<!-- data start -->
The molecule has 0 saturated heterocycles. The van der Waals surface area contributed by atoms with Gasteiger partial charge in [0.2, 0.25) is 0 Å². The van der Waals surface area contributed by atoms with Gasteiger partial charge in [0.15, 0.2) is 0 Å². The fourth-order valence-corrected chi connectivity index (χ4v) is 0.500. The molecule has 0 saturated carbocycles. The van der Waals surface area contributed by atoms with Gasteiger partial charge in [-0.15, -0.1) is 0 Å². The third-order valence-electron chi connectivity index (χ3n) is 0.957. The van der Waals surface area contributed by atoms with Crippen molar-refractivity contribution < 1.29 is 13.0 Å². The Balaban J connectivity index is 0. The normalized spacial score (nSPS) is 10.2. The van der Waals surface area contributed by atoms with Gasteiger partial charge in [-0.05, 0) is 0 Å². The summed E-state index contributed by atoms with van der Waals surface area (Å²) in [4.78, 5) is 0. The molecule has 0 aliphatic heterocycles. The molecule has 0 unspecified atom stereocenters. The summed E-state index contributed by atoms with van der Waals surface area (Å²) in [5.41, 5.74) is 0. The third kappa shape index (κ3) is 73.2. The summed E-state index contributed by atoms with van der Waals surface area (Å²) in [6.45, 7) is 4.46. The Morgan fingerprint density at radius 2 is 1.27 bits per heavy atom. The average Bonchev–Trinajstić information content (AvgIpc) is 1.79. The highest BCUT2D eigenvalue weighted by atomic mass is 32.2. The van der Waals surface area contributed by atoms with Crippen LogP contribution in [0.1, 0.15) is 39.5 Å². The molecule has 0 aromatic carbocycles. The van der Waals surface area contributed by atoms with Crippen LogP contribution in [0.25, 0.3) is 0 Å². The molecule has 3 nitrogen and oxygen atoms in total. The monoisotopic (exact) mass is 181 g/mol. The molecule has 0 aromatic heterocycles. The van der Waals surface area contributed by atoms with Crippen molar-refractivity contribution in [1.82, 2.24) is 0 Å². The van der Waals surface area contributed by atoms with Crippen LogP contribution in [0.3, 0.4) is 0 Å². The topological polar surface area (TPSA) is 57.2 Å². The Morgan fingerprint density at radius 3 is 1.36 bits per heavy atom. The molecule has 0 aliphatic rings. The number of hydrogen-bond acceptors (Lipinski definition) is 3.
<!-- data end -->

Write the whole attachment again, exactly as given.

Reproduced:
The molecule has 0 saturated heterocycles. The van der Waals surface area contributed by atoms with Gasteiger partial charge in [0.2, 0.25) is 0 Å². The van der Waals surface area contributed by atoms with Gasteiger partial charge in [0.15, 0.2) is 0 Å². The fourth-order valence-corrected chi connectivity index (χ4v) is 0.500. The molecule has 0 saturated carbocycles. The van der Waals surface area contributed by atoms with Gasteiger partial charge in [-0.15, -0.1) is 0 Å². The third-order valence-electron chi connectivity index (χ3n) is 0.957. The van der Waals surface area contributed by atoms with Crippen molar-refractivity contribution < 1.29 is 13.0 Å². The Balaban J connectivity index is 0. The normalized spacial score (nSPS) is 10.2. The van der Waals surface area contributed by atoms with Gasteiger partial charge in [-0.05, 0) is 0 Å². The summed E-state index contributed by atoms with van der Waals surface area (Å²) in [4.78, 5) is 0. The molecule has 0 aliphatic heterocycles. The molecule has 0 unspecified atom stereocenters. The summed E-state index contributed by atoms with van der Waals surface area (Å²) in [5.41, 5.74) is 0. The third kappa shape index (κ3) is 73.2. The summed E-state index contributed by atoms with van der Waals surface area (Å²) in [6.45, 7) is 4.46. The Morgan fingerprint density at radius 2 is 1.27 bits per heavy atom. The average Bonchev–Trinajstić information content (AvgIpc) is 1.79. The highest BCUT2D eigenvalue weighted by atomic mass is 32.2. The van der Waals surface area contributed by atoms with Crippen LogP contribution in [0.1, 0.15) is 39.5 Å². The molecule has 0 aromatic carbocycles. The van der Waals surface area contributed by atoms with Crippen LogP contribution in [0.25, 0.3) is 0 Å². The molecule has 3 nitrogen and oxygen atoms in total. The monoisotopic (exact) mass is 181 g/mol. The molecule has 0 aromatic heterocycles. The van der Waals surface area contributed by atoms with Crippen molar-refractivity contribution in [1.82, 2.24) is 0 Å². The van der Waals surface area contributed by atoms with Crippen LogP contribution in [0.3, 0.4) is 0 Å². The topological polar surface area (TPSA) is 57.2 Å². The Morgan fingerprint density at radius 3 is 1.36 bits per heavy atom. The molecule has 0 aliphatic rings. The number of hydrogen-bond acceptors (Lipinski definition) is 3.